MADRID – Vaccinating young children in Spain is not going as well as the Spanish government hoped. Where 70% should now be vaccinated, Spain has just reached 55%. the many infections and unclear rules seem to be the main reason for this.
Prime Minister Sánchez had set himself the goal that by February 7, 70% of children would have their first shot. At the time of writing, however, the counter remains at 55.6%. Failure to meet the first goal also poses an additional challenge to meeting the second goal, which is that 70% of these children will be fully vaccinated by April 18.
60% of purchased vaccines in Spain remain in the fridge
It is not the stock of children’s vaccines in Spain. To date, Spain has received 4.4 million pediatric vaccines from Pfizer. More than half (60%) remains untouched in the fridge for the time being. According to figures from the Ministry of Health, there are currently 1.8 million vaccines administered. This only concerns a first injection as there is a minimum of eight weeks between the first and second injection. On December 15, 2021, the first children between the ages of 5 and 11 were vaccinated against Covid-19. This week, the children who were vaccinated for the first time will receive their second shot.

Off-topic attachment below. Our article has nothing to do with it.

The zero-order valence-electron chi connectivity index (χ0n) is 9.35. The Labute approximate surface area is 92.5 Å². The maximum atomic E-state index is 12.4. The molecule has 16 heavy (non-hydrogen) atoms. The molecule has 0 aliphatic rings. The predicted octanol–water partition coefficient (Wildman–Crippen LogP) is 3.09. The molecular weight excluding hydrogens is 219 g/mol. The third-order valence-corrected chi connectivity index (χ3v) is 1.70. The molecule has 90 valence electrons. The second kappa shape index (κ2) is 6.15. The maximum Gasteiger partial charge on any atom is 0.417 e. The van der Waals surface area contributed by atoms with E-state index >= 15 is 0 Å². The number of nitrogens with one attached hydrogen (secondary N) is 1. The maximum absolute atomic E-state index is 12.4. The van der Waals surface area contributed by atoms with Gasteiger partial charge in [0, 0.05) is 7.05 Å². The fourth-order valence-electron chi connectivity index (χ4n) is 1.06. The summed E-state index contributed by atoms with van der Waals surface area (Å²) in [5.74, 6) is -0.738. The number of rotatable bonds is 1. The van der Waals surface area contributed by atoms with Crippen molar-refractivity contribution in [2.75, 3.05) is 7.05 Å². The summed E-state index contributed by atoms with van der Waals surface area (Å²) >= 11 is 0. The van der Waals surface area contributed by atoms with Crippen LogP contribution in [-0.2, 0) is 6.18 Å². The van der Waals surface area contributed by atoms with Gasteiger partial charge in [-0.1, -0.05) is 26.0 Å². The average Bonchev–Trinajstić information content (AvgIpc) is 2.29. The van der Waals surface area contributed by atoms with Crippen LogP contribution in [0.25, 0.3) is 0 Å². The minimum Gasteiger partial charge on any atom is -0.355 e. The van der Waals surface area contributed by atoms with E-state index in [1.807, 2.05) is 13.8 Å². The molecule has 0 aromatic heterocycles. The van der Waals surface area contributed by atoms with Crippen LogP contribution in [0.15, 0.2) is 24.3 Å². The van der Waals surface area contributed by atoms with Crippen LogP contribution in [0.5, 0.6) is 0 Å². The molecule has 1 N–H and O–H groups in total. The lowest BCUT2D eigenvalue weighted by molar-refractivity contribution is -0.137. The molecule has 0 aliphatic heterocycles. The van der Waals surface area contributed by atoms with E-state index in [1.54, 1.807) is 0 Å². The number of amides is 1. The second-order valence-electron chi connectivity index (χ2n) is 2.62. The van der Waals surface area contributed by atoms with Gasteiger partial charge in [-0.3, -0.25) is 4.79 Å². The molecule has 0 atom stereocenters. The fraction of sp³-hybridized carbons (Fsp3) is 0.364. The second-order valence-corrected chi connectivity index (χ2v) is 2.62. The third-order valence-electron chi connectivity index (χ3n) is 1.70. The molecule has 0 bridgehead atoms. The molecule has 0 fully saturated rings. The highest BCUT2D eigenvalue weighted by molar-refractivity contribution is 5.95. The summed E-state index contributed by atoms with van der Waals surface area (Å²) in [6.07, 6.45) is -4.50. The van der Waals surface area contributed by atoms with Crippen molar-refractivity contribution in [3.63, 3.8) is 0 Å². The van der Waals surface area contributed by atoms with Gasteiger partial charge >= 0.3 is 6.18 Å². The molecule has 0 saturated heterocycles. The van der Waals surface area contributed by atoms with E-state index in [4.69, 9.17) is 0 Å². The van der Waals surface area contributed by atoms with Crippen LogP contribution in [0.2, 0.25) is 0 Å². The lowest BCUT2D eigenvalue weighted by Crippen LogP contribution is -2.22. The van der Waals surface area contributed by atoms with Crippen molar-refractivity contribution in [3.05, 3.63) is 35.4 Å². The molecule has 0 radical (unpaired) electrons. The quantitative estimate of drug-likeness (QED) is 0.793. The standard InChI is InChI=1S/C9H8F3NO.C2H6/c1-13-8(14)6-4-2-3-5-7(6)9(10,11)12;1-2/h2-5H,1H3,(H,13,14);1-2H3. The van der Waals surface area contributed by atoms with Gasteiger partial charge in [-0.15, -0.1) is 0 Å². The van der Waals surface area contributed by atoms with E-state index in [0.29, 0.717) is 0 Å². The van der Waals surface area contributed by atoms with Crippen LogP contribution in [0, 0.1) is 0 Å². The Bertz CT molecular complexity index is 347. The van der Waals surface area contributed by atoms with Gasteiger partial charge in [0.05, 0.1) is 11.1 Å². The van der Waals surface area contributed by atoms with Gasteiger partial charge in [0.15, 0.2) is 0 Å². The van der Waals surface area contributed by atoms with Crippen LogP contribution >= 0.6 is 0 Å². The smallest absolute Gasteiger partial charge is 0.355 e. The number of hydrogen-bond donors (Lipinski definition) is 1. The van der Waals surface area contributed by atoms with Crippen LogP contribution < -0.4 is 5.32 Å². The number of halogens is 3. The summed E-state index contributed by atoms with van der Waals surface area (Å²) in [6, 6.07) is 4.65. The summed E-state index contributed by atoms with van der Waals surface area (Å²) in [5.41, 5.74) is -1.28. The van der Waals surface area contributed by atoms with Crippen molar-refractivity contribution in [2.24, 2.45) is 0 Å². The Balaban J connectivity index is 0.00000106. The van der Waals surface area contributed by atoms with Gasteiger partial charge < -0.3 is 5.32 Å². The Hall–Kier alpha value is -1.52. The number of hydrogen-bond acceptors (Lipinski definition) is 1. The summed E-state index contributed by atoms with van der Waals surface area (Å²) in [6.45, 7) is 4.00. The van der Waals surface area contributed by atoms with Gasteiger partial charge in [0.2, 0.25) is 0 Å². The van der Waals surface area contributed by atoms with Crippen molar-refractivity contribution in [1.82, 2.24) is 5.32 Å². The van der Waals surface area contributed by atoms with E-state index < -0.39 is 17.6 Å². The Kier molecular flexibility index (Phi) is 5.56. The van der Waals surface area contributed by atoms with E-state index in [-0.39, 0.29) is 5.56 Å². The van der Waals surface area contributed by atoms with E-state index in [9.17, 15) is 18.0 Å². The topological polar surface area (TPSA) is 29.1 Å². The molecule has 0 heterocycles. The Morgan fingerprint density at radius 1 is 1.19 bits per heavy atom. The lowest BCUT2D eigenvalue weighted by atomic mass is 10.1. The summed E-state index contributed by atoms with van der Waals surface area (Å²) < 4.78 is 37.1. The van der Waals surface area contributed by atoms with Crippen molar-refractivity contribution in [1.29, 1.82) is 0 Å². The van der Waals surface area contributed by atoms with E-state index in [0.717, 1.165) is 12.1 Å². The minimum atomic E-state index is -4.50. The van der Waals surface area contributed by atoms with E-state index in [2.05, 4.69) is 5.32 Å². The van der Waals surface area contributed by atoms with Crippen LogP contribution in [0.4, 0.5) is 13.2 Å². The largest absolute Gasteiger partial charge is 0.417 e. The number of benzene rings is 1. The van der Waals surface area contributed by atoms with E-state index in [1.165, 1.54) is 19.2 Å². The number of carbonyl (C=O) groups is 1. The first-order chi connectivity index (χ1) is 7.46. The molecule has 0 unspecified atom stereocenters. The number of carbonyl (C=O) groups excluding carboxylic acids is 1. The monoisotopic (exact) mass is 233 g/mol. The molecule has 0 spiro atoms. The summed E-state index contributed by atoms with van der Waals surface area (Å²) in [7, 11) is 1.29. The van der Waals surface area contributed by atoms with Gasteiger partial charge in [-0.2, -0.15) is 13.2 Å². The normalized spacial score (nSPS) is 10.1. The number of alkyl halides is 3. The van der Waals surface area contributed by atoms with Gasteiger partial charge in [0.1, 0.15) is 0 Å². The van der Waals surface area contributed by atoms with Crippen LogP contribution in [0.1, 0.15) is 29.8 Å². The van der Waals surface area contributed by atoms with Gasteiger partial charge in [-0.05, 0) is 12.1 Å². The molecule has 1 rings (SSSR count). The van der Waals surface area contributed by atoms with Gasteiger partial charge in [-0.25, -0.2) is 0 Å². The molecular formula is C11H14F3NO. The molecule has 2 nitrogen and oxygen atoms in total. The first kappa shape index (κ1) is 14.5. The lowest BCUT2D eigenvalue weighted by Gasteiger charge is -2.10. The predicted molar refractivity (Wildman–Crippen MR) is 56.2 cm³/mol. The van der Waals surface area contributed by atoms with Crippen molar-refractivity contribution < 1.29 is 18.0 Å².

The differences between Spanish regions are significant: only Galicia, Asturias, and Extremadura have achieved the 70% vaccination rate. In Catalonia, Ceuta, and Melilla the percentages are even below 40%.
Causes of a lagging vaccination percentage in Spanish children
Experts are convinced that the lagging vaccination rate is mainly due to the many infections in Spain. Although the Spanish government and regional ministries emphasise the importance of vaccinating children, progress is hampered by the high number of infections. This is especially true among primary school children. Consequently, when children become infected, they have to wait longer before they can be vaccinated.
However, according to experts, it is not only the many infections that are the cause of a lower vaccination rate. Confusion had also arisen between Public Health and various regional authorities as to whether children who had already had corona should still receive two shots. GPs and pediatricians received conflicting information about this and were not sufficiently supported by the government to take a clear position. According to experts, this has significantly reduced the encouragement of children to vaccinate children.
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